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[patch] Weak format checking #5949

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vicuna opened this Issue Mar 13, 2013 · 6 comments

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vicuna commented Mar 13, 2013

Original bug ID: 5949
Reporter: bvaugon
Assigned to: @gasche
Status: closed (set by @xavierleroy on 2016-12-07T10:34:33Z)
Resolution: fixed
Priority: normal
Severity: minor
Version: 4.00.1
Target version: 4.02.0+dev
Fixed in version: 4.02.0+dev
Category: typing
Tags: patch
Related to: #4799 #6017
Monitored by: @gasche jmeber

Bug description

I wrote a patch to complete typing tests of formats and fix some related bugs.
It includes:

  • checking of incompatible flags.
  • checking of [width] and [precision] validity.
  • fix error messages (use %S instead of %s).

For some examples that I put in "Steps to reproduce" about buffer overflows, they only "have an invalid behavior" on a 32 bits machine. You have just to increase numbers to obtain similar problems on a 64 bits machine.

Steps to reproduce

Printf.printf "%5000000000d" 42;;
-> Segmentation fault.

Printf.printf "%3.+f" 3.14;;
-> Prints "%3.0+f".

Printf.printf "%2147483548d" 42;;
-> Does not print anything.

Printf.printf "%1.1s" "abc";;
-> Typechecks but raises an exception at run time.

Printf.printf "\n%";;
-> The typechecker prints a typing error containing a line break.

Printf.printf "%0s";;
-> Invalid format but allowed by the typechecker.

Printf.printf "%+F";;
-> Invalid format but allowed by the typechecker.

etc.

Additional information

The attached patch fixes all of these problems.

Note that this patch also resolves the bug 0004799.

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vicuna commented Apr 23, 2013

Comment author: @pierreweis

Thank you for your bug report.

Will check your patch and incorporate it.

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vicuna commented Apr 24, 2013

Comment author: @pierreweis

I checked your proposed modifications, and have a few questions:

  • I agree with you that we need to prevent crazy width and precision indications.
    However, I think we should restrict these values to be lesser than Sys.max_string_length, or may be lesser, but the proper bound is not easy to find.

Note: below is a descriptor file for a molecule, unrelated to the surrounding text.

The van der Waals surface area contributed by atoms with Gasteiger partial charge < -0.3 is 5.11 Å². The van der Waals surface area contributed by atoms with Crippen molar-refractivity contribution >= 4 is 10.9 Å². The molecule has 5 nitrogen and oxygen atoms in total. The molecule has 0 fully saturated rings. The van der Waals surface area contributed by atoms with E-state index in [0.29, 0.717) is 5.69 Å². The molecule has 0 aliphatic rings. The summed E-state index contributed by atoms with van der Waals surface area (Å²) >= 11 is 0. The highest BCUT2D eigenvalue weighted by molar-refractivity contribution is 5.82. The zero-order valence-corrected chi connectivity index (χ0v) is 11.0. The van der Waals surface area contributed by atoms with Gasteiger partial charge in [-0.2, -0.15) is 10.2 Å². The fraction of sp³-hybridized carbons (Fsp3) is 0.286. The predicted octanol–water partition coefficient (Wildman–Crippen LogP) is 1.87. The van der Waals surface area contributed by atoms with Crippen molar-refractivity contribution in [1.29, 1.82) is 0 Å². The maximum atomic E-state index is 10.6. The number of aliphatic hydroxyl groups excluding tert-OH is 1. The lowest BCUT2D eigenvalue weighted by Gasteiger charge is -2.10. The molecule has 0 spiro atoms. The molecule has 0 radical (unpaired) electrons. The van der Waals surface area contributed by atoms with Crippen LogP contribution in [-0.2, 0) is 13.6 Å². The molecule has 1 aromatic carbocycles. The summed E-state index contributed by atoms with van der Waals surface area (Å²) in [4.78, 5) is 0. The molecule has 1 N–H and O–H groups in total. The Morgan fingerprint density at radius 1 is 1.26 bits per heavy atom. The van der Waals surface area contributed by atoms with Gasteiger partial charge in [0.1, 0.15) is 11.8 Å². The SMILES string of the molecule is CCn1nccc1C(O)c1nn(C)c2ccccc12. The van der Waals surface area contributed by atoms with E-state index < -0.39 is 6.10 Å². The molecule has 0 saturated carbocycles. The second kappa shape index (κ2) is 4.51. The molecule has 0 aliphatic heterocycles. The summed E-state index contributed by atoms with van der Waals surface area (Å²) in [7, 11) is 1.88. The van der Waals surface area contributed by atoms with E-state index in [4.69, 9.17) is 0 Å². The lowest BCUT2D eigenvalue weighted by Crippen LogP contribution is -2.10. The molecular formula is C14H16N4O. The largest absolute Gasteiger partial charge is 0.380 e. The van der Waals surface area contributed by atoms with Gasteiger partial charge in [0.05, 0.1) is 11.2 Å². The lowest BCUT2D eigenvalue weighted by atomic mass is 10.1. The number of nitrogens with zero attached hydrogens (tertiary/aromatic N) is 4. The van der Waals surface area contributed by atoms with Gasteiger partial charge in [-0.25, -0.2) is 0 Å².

• What are we attempting to do ? Do we want to ensure that all typechecked formats will be treated correctly by the various format string processing functions ? This is hopeless, since there is no way to ensure that the material written by a given format string will not overflow Sys.max_string_length; in particular due to conversions %t and %a, but even %s can output as much as Sys.max_string_length characters in the buffer (for instance calling Printf.sprintf "%s"); we also have to deal with * indications for width, partial evaluation, format string concatenation and so on.

  • The way it worked before was: do not be fussy about flags, width, and precision annotations; just treat the meaningful ones and silently drop the rest. Do we want a much more strict treatment with the risk of breaking existing code ?

  • I would like to know why you consider convertion %1.1s as invalid ?

  • Same questions for %+F, %0s, etc. Which specification do you use to check the validity ?

  • I cannot reproduce your "\n%" example.

  • The Printf module has some deficiency about padding of character strings; this should be worked out but is not very sexy to do :(

  • Anyway, we need to revise the documentation for format strings to explicitely state what is the use and validity range of the various flags and width/precision annotations for the various relevant convertions. We also have to explicitely state if non-conformity to these rules is detected or not at compile time and/or fatal or not at runtime.

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vicuna commented Apr 25, 2013

Comment author: bvaugon

Thanks for your answer and questions!

I agree it is impossible to avoid [ Invalid_argument "String.create" ] because of lots of reasons, but my modifications about limitations of "padding" is principally to prevent "Segmentation fault". These kind of "Segmentation faults" are due to buffer overflows in the runtime when size are not representables. Since Sys.max_string_length depends on architecture, it is also impossible to statically bound paddings.